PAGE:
For more than 70 years, Land Rover has been designing and making automobiles. Distinguished technology and design have been the two key areas for Land Rover engineers.
Defender is powered by a 3.0-liter MHEV six-cylinder gasoline engine that is capable of providing up to 395 horsepower and 406 lb-ft of torque.
Besides the engine, the drivetrain consists of electric power steering assist, an eight-speed automatic transmission with twin-speed transfer box, all-wheel drive, and Terrain Response with selectable driving modes. Off-road mode allows all kinds of driving possibility.
Fuel economy was proclaimed to be 17 mpg city and 22 mpg highway for a combined average of 19 mpg. Yet, I averaged 15 mpg for my week of driving.
Defender 90 is compact and has a shorter wheelbase than the Defender 110, but its all-terrain technology redefines adventure and possibility.
Defender 90 has three doors, and is capable of seating six with a small front seat console that folds up into a jump seat. Using this extra front seat does sacrifice some front cabin storage space.
When folded, the console seat allows two cup holders. Unfortunately they are much too small to hold and secure anything bigger than 12 ounces.
Don’t let Defender’s rich good looks fool you on its working prowess. It has a maximum payload of up to 1,984 pounds and a max towing capacity of 7,700 pounds. The roof can hold a load of up to 260 pounds. And it can do so wading depth up to 35.4 inches. These stats combine to make Defender the “ultimate for overland adventure.”
Imagine the positive impact Defender could have had helping folks in the path of Hurricane Ida.
The two best technologies providing comfort and driving enjoyment were the two-zone climate control air, and the 400-Watt Median Sound System featuring SiriusXM, Apple CarPlay, and Android Auto.
The climate control proved itself to be excellent as temperatures in Texas during this time were well over the 100-degree mark.
My Defender was painted a Pangea Green with a full Ebony interior, rolling along on 20-inch wheels (with spare tire). The black roof rails help to carry the cargo weight mentioned earlier. An available folding fabric roof is an intriguing substitute for the conventional glass moonroof.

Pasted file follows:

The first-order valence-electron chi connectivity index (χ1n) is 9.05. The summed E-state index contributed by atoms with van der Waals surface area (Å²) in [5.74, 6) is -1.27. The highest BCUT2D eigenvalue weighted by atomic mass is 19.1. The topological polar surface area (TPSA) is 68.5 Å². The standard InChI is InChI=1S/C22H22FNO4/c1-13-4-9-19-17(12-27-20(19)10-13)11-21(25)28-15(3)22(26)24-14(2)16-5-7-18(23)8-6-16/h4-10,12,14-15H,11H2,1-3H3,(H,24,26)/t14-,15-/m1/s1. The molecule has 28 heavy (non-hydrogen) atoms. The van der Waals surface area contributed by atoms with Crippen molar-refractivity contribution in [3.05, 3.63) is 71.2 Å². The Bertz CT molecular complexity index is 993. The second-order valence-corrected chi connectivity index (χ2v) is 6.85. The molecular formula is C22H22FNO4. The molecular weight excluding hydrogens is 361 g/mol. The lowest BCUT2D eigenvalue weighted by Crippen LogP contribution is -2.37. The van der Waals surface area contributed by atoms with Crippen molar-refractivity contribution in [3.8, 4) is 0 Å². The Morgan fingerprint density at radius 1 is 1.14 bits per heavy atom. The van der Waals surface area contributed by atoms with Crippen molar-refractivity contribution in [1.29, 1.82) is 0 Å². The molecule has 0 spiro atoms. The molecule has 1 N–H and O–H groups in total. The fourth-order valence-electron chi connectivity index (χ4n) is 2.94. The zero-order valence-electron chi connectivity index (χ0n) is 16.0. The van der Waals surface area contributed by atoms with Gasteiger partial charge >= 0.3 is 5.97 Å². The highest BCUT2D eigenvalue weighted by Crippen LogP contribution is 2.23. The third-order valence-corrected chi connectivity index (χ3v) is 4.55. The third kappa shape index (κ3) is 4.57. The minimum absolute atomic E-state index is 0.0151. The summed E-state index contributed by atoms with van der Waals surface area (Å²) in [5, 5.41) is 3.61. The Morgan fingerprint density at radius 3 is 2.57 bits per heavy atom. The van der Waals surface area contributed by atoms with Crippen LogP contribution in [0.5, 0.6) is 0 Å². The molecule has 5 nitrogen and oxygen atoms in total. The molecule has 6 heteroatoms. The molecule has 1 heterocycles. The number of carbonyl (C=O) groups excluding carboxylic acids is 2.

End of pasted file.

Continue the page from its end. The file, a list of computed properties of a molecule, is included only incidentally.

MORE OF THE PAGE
Premium LED headlights with Signature Daytime Running Lights, fog lights, and rain sensing front and rear wipers are part of Defender’s helpful features.
There are over twenty safety and security features. 3D Surround Camera with ClearSight Ground View, 360-degree Parking Aid, perimeter alarm, rear traffic monitor, and Clear Exit Monitor were my favorites.
Defender is handsome and rugged looking outside, while presenting an attractive and elegant interior. The 10-inch Pivi Pro infotainment system with navigation is command central for a big chunk of the essential day-to-day tasks.
Power-adjustable leather/textile front seats with lumbar support and memory, and power-adjustable leather steering wheel accompany the Interactive Driver Display, adding additional tech and comfort features.
Rear visibility is not good. Portions of the full-size spare attached to the tailgate extends upward into the rear window, contributing to a reduced rear visibility together with the tall backseat head rests.
Defender performs quite nicely on the urban landscape, showing class and luxury. But it’s on the back roads and off-road terrain that Defender excels, and not at the expense of comfort or technology.
Manufacturer’s suggested retail price starts at $64,100.
4 years 50,000 miles New Vehicle Limited Warranty
6 years/unlimited mileage Corrosion Perforation Warranty
4 years/150,000 miles Roadside Assistance
Durhl Caussey writes a car column read around the world. He may be reached at this newspaper or firstname.lastname@example.org.